In the United Kingdom and Ireland, there existed something called the net book agreement as early as 1899, which enabled publishers to set the retail prices of books and refuse to stock any retailer that tried to provide discounts, although not many complained because it worked in their interest. In 1962, this practice was questioned by the court but declared in the public interest because it allowed publishers to subsidise the works of talented authors. However, by the 1990s, the free market was in full swing and chain bookshops that were dominating the market defined public interest by price, making it their mission to abolish the net book agreement. This led to the Office of Fair Trading (OFT) declaring the agreement illegal at the restrictive practices court in 1997, and what followed was universal regard of this fait accompli.
What does this all mean to a layman? Well, book retail giants (now, including Amazon) came into the mass market with huge discounts, expanding the reading market greatly. Which should be great, right? Well, yes, but it also led to the creation of a need for mass-market reads, things we see on radio, TV, music, and films, aka celebrity books.
The biography of Billy Connolly was perhaps the first nail in the coffin of celebrity books ruling the market, and it has stayed so ever since.
An editor at a leading publishing house who prefers to be unnamed says, “Biographies have been a great example of this. And they were doing well even before celebrities started writing books.”
While India did not have a similar agreement because India has always sold books at market retail price (MRP) versus the UK which sells books on recommended retail price (RRP), the reason the same phenomenon has overtaken the publishing market here is because “we always emulate the West”, and there, biographies on celebrities written by prolific writers have long been taken over by celebrities wanting to bring their voice to their story. Not to say anything of India’s obsession with everything celebrity—need we say anything of the blind celebrity worshipping that we see on an everyday basis?
And the numbers prove the maths. Insider information says that celebrities get an easy seven-digit advance while other authors get a five-digit one, and we are talking five-digit on the lower scale.
“I think it began with Karan Johar’s book and it has taken many others by storm,” another editor says.
Whether it is cricketers, musicians, actors, and now even social media influencers—anyone with a good Instagram following and face value can beat a good author to not only a good advance but also a quick publishing contract. Think Kareena Kapoor, Soha Ali Khan, Sourav Ganguly, Priyanka Chopra Jonas, Shilpa Shetty, Emraan Hashmi, Suresh Raina—the list goes on.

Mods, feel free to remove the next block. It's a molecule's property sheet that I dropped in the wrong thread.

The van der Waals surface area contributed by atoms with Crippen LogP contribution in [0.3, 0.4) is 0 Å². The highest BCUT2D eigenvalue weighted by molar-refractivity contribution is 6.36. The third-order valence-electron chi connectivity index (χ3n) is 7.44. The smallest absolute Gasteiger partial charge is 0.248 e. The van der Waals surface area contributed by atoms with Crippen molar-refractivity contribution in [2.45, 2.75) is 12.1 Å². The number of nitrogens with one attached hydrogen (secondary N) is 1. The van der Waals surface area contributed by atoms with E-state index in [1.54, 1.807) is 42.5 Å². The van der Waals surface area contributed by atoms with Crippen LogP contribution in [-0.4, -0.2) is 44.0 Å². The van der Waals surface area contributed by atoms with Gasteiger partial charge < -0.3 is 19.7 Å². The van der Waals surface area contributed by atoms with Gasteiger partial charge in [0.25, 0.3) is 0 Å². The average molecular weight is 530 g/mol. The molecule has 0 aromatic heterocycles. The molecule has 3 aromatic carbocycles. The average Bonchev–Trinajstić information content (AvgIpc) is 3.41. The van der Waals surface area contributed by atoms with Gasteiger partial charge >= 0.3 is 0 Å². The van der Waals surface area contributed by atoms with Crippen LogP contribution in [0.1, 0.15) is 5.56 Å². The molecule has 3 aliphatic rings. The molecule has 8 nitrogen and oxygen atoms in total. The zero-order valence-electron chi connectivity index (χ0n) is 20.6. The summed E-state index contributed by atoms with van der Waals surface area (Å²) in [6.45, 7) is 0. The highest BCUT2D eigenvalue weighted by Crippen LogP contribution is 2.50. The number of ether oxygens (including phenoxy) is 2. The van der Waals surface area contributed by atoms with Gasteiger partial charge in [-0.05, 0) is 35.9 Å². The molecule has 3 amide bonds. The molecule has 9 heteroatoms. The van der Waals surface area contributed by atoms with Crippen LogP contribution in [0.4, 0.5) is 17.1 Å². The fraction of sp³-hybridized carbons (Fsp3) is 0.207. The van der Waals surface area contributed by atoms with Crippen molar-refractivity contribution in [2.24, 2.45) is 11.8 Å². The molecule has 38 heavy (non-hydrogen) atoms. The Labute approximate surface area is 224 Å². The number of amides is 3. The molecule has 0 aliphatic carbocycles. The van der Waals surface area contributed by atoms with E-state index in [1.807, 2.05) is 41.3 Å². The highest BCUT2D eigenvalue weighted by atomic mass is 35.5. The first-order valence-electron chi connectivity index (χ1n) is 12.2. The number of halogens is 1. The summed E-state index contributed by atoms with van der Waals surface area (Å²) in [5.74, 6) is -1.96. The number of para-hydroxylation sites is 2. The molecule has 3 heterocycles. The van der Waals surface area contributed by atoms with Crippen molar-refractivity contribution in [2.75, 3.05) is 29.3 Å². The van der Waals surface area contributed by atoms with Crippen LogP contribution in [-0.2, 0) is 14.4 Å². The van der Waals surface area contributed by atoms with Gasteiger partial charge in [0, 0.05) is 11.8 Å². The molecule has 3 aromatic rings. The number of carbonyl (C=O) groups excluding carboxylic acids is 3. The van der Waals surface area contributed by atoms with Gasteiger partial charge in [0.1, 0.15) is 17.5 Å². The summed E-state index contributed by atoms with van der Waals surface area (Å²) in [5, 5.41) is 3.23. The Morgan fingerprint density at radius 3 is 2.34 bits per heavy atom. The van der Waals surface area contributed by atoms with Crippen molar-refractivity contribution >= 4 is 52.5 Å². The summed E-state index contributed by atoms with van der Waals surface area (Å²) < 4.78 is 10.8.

As an author myself, I can say that getting to the contract is a long journey, but it is not the case if you have a popular face or a sizable social media following. Having worked as an agent, I know the quick appeal of celebrities. The first question now is, “What is the social media following”, which determines whether a book is taken up and what advance is given, doesn’t matter the quality.
“It is also about buying turnovers,” says editor number two who prefers to remain unnamed, because, after all, these are important books that do help bring in the greens. “There are many cogs in the wheel to keep happy, and books that have a large print run and a big chance of selling out keep the pay cheques for everyone coming. It also helps us put money into authors and books we really believe in.”
Sounds fair? Economically, absolutely. But the truth is that the shelf life of a beautifully written small to mid-sized well-crafted novel is shortened, as is the life of the authors, because of it being eaten up by celebrities. While there are more and more books being published, there are very few that are written by small and mid-sized authors, and more so with enough marketing push.
Add to that the quality of reading that these books offer. Not to say that they are all bad, but I recently read Prince Harry’s Spare, and while I liked 200 pages of the 400, primarily because who isn’t invested in an insider scoop of the royal goings-on, I couldn’t help but wonder if it would not have been rejected for the meandering and tedious 200 more pages. I felt the same about the eight other celebrity writings I read before writing this piece.
And just to understand if I was writing this piece simply on bias view, I asked people around me about their favourite books, not letting go of why I asked, and not a single one of them named a celebrity book, or even a biography. This made me wonder if there is truth to the hypothesis that while celebrity books are good for economic turnover, and do make for a fun scoop, they are eating up the share of merit-worthy authors and not offering as quality a reading experience as others.
This is why I have to ask everyone who is reading this to consider what you are buying when you pick up a familiar face; browse through other books before making the buy, even if you end up picking up the celebrity books. There is a lot more out there that the publishing world has to offer, and the only way that pool increases is if we make sure they know there is a growing audience for it.